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Five People Are Facing Manslaughter Charges Because Of Flint’s Water Crisis

It has been more than three years since the Flint water crisis began, and many residents are still drinking bottled water. Today, Michigan’s attorney general announced new charges related to the crisis, including a charge of involuntary manslaughter, leveled at five public officials.

After the city of Flint’s water source was changed in April 2014 from Lake Huron to the Flint River, the corrosive river water wasn’t properly treated. That water in turn ate through the protective film inside of pipes and fixtures around the city, allowing lead to leach into the drinking water of tens of thousands of residents. But corrosive water can also be a breeding ground for Legionella bacteria, which causes Legionnaires’ disease. The bacteria are frequently found in the water cooling towers of large buildings such as hotels and hospitals, but they can also appear in local water systems. During the crisis, more than 100 people in Flint acquired the disease, which researchers have shown is likely a result of the improperly treated water.

One of the deaths related to Legionnaires’ led to the most severe charge handed out today, involuntary manslaughter. The charge is tied to the death of 85-year-old Robert Skidmore, one of 12 people who died from Legionnaires’ in Flint during the summers of 2014 and 2015. Nick Lyon, director of Michigan’s Department of Health and Human Services, was among those charged with involuntary manslaughter, as were Darnell Earley,1 former Flint emergency manager; Liane Shekter-Smith, former state drinking water chief; Howard Croft, former director of public works in Flint; and Stephen Busch, a district water supervisor for the state Department of Environmental Quality. Lyon was also charged with misconduct in office. Both charges are felonies in Michigan. More than a dozen other officials were previously charged with less serious crimes.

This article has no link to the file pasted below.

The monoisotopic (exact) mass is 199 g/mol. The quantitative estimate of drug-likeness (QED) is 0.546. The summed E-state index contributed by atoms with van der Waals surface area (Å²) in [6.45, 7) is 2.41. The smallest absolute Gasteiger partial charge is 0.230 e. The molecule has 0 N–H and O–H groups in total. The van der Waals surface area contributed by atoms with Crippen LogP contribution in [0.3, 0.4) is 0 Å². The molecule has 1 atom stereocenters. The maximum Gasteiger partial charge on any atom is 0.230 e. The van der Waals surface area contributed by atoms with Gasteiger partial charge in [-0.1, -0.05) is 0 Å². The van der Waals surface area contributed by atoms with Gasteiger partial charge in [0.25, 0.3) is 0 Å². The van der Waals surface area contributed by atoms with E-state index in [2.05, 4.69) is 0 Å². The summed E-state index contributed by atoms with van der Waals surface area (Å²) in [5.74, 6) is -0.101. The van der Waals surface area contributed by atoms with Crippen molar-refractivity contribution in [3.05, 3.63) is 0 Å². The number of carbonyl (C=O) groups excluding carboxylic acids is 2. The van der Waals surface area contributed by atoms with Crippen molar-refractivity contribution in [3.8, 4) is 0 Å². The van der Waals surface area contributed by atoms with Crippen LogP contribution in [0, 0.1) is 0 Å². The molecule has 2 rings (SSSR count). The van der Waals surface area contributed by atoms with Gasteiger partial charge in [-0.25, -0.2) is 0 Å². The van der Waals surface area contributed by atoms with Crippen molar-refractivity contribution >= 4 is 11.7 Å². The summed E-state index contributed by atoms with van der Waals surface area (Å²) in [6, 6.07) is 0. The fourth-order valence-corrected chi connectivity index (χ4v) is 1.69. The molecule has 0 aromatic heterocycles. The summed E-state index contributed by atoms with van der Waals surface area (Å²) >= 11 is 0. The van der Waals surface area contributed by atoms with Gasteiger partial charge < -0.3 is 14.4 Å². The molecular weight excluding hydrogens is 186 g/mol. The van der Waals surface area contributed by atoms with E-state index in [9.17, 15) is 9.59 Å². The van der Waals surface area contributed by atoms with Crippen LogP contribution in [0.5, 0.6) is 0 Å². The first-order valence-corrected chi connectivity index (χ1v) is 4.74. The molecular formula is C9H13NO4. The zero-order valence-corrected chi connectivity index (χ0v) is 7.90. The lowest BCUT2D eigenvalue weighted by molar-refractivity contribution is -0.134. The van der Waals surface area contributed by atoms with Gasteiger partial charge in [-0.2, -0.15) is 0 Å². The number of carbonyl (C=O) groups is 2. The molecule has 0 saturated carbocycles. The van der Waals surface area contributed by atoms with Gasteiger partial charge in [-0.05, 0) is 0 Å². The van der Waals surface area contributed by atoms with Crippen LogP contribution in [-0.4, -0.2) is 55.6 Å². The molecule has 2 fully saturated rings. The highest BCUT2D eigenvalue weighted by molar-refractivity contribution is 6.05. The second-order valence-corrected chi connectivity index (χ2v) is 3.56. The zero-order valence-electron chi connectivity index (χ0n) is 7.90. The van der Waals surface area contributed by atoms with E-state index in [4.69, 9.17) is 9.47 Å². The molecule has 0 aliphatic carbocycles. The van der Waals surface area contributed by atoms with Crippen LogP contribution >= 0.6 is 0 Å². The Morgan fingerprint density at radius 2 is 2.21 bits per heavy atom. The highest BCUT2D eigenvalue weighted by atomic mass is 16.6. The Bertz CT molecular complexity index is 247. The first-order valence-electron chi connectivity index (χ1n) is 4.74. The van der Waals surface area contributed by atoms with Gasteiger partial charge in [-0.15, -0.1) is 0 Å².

Skidmore died in 2015. Michigan Attorney General Bill Schuette said at a news conference today that by that time, state officials knew about the outbreak but had not made the issue public, an action that they contend could have saved lives. Schuette also said that there are no plans to charge Michigan Gov. Rick Snyder but that officials are still investigating. He said his team has attempted to interview the governor, but “we were not successful,” the Detroit Free Press reported.

Footnotes

  1. Earley was one of several governor-appointed officials given control over the city under a controversial law that allows the governor to install managers whose power trumps that of elected officials.

Anna Maria Barry-Jester reports on public health, food and culture for FiveThirtyEight.

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